Found 2 comments on HN
gfodor · 2014-11-30 · Original thread
This is the typical investment advice, and it's generally outdated and wrong to just invest in index funds based on asset classes if your goal is to diversify away volatility.

For a layman's treatment debunking this view (don't mind the title):

for a more academic flavor:

the best book on stock picking i've read:

gfodor · 2013-12-02 · Original thread
First, as soon as you start using phrases "beating the market" in terms of measuring your performance you get the bozo bit flipped from me. Comparing your performance to the market means nothing since it completely ignores risk. If you take on less risk than an equity fund then you should not automatically be disappointed if this index fund outperforms you. If you are doing no homework, picking stocks by throwing darts at a dartboard, and beat the index fund, then yes, you should be happy.

Second, the question is "what is risk?" Academics will tell you risk is best proxied by volatility (or some measure derived from volatility.) Buffett will tell you this is bs and risk is essentially unmeasurable but can be hedged against by buying assets that seem underpriced through analysis and leaving a margin of safety in the price you buy the asset such that you can reasonably expect to have your principal returned if things go completely wrong. At the end of the day if you know something other people don't know, or can see things that other people can't see, your investments based upon this knowledge or vision can arguably be thought of as less risky as those done by those who don't have this perspective, even if they are the same investment. It's easy to think you are always going to be on the losing side of the trade but I also think that in certain scenarios, individuals can make good investing decisions if they have some specific domain knowledge. At the end of the day, Wall Street analysts are good at understanding and predicting certain characteristics of future cash flows, but are completely blind to things they didn't learn how to model in business school. The individual investor, particularly one who has deep understanding of specific domains, seems to me to have an advantage in certain trades not just because of their knowledge but because of the smaller position sizes they need to take as well.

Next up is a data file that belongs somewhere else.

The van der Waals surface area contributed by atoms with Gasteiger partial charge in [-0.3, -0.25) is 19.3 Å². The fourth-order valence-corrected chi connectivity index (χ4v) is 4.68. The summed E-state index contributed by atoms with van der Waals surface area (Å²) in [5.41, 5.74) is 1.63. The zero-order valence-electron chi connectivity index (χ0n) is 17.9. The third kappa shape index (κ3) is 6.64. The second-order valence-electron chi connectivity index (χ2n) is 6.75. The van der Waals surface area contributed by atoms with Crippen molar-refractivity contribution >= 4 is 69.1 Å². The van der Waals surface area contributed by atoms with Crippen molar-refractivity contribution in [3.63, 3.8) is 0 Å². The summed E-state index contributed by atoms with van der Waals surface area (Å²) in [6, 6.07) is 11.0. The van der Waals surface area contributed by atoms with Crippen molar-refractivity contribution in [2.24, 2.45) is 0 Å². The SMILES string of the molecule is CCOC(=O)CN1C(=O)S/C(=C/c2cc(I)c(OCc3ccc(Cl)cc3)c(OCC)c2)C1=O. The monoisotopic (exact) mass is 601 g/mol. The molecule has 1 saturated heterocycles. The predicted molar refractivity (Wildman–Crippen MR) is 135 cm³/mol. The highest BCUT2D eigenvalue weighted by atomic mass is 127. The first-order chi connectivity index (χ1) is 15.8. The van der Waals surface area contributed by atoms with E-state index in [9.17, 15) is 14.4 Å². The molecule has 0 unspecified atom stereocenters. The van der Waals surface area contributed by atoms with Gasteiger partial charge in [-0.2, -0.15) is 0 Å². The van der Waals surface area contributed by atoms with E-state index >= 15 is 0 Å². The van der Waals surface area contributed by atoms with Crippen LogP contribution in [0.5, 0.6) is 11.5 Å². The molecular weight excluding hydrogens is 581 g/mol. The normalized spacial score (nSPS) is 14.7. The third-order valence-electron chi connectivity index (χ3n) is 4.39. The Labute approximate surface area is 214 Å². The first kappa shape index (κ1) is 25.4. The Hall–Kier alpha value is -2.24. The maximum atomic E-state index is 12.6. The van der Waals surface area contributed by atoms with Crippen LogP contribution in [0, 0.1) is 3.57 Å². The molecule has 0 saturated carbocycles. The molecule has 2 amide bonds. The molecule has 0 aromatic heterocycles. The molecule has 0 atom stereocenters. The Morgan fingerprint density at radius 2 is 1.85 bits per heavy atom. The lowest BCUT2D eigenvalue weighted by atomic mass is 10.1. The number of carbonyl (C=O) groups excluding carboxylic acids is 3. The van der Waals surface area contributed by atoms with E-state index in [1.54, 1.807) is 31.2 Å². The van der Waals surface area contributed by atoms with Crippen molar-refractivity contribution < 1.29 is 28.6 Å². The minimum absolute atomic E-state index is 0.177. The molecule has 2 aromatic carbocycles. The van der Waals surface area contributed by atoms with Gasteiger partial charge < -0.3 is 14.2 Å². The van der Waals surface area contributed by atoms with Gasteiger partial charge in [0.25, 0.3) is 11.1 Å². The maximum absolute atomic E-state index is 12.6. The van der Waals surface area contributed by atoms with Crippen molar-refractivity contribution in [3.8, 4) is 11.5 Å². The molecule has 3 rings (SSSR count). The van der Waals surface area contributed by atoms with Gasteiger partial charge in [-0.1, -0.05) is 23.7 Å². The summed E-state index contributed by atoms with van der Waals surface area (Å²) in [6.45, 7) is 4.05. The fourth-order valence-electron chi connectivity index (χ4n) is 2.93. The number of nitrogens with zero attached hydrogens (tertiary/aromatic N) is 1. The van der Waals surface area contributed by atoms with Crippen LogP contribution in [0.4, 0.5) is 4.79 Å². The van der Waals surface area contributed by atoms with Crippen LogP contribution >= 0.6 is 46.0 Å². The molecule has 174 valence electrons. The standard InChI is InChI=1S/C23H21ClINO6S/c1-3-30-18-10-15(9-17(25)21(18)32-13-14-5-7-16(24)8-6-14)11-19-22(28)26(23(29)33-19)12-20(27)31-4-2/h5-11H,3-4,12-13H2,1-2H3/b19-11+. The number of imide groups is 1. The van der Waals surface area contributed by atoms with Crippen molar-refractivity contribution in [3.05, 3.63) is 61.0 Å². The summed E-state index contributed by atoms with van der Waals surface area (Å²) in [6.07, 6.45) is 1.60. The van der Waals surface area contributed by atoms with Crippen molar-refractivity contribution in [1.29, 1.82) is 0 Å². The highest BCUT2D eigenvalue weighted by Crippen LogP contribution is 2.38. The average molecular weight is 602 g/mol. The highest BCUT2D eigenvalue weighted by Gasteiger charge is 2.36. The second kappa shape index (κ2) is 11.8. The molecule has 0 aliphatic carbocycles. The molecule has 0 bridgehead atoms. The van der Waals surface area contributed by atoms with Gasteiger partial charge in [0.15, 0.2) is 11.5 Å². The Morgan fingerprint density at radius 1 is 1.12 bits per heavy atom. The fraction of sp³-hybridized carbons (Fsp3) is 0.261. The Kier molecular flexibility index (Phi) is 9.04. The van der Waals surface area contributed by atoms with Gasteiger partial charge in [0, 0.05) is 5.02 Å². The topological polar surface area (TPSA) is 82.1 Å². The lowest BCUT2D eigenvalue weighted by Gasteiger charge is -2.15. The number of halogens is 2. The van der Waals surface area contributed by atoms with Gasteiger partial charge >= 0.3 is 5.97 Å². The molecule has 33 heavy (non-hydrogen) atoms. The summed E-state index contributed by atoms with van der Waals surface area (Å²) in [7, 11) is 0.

This blog post presents conventional wisdom about investing that is generally accepted as "the truth" for people who consider themselves reasonably informed and smarter than people who just gamble on stocks. However there are alternative viewpoints on security selection and overall risk management that stand far afield from the "shut up and buy index funds" camp that are not get rich quick schemes and are worth considering. Stock picking or more active investing in general being a fool's errand is far from a open-and-shut case. Buffett has been saying this for decades and basically makes the claim that every year that these "you can't beat the market, the market is efficient" views get perpetuated and magnified is a gift to those who see otherwise. (And his returns speak for themselves.)

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